Teresa doesn’t believe that Danielle does drugs or is even on medication because “she does yoga.” Oh, Teresa. Dear, sweet Teresa, you are adorable. I have no idea whether Danielle Staub is on drugs or does drugs or takes medically prescribed drugs, but I do know that Teresa should teach classes at the Professional School of Conversational Gymnastics. Though, Dolores isn’t letting her off so easy: She calls out her friend for joining with Danielle and Margaret in making fun of her for letting her ex move back in the house. (Gotta take up for Pigtails here: Margaret actually defended Dolores.) And Teresa’s response — “Why in the hell would you want him to move back in your house?” — actually has the trappings of a good friend’s concern. As in, “That guy cheated on you, and you have a new boyfriend — kick Frank to the curb.” And had she said any of that to Dolores, I would actually respect it. But that’s not what she did. Instead, she lashed out about it publicly to get in Danielle’s good graces when she felt attacked, and that, dear readers, is not a nice thing to do.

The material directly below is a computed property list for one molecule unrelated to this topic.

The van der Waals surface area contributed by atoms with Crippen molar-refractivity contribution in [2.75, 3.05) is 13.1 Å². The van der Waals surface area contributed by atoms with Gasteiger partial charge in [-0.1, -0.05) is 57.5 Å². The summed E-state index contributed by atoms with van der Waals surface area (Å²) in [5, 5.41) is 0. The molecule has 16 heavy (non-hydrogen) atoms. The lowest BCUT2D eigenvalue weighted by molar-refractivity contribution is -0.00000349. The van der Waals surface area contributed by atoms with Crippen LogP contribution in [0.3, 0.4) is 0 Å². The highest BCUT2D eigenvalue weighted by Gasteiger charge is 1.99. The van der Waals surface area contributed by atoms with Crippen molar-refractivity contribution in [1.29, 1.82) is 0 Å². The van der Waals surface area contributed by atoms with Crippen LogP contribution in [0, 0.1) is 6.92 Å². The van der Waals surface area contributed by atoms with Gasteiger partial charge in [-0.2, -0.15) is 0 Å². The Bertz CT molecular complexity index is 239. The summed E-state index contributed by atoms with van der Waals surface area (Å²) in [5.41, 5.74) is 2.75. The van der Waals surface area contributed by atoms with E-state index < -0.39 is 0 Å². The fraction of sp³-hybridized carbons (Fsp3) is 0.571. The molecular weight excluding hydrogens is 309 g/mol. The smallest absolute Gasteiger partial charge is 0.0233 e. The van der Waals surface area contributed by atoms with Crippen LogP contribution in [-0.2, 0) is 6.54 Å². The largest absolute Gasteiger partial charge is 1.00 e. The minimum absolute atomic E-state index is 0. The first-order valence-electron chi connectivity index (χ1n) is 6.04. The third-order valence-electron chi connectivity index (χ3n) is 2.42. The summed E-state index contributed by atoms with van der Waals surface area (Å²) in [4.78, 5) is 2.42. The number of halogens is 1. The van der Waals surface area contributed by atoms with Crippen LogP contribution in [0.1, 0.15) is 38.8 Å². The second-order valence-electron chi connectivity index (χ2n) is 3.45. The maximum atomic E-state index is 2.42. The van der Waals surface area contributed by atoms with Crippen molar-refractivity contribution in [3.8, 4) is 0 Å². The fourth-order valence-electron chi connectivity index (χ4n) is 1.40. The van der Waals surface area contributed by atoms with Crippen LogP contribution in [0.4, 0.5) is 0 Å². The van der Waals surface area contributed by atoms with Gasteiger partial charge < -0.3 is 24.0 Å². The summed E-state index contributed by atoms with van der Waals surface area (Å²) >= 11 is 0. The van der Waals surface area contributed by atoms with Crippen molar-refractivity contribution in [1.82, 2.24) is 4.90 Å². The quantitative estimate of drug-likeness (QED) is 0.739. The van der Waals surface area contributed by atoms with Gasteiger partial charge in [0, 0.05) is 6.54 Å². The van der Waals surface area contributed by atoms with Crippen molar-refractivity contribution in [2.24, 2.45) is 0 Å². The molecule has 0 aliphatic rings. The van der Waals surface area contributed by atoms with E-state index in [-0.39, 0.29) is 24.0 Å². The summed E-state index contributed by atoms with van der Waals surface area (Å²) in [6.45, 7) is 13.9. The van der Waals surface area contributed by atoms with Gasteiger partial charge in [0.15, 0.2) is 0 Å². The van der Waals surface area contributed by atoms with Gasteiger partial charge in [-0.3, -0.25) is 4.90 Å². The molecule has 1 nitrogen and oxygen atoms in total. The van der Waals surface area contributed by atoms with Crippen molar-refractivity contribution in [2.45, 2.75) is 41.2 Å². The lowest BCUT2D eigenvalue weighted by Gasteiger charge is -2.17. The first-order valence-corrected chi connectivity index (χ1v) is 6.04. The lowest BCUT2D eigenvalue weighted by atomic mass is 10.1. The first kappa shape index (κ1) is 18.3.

But don’t cry for Dolores, because it looks like she got her masters at the Professional School of Conversational Gymnastics, and the student is about to become the teacher: “Twenty years ago I didn’t want to put up with stuff that you put up with in your relationship,” she tells Teresa, seeing her faux concern and raising her tacit allegations of cheating and nastiness. “You decided to stay with him; I gave you credit, you stuck it out.” Damn. Dolores goes to the head of the class.
The most confusing thing about the lunch is that the women come out of it friends (“friends”), with all their issues (apparently) smoothed over, and Teresa even admits that Joe has some work to do when he gets back. I don’t entirely understand why everything’s suddenly okay, but hey: We’ve got a train wreck of an empowerment retreat to get to, so who cares. (Recap continues on page 2)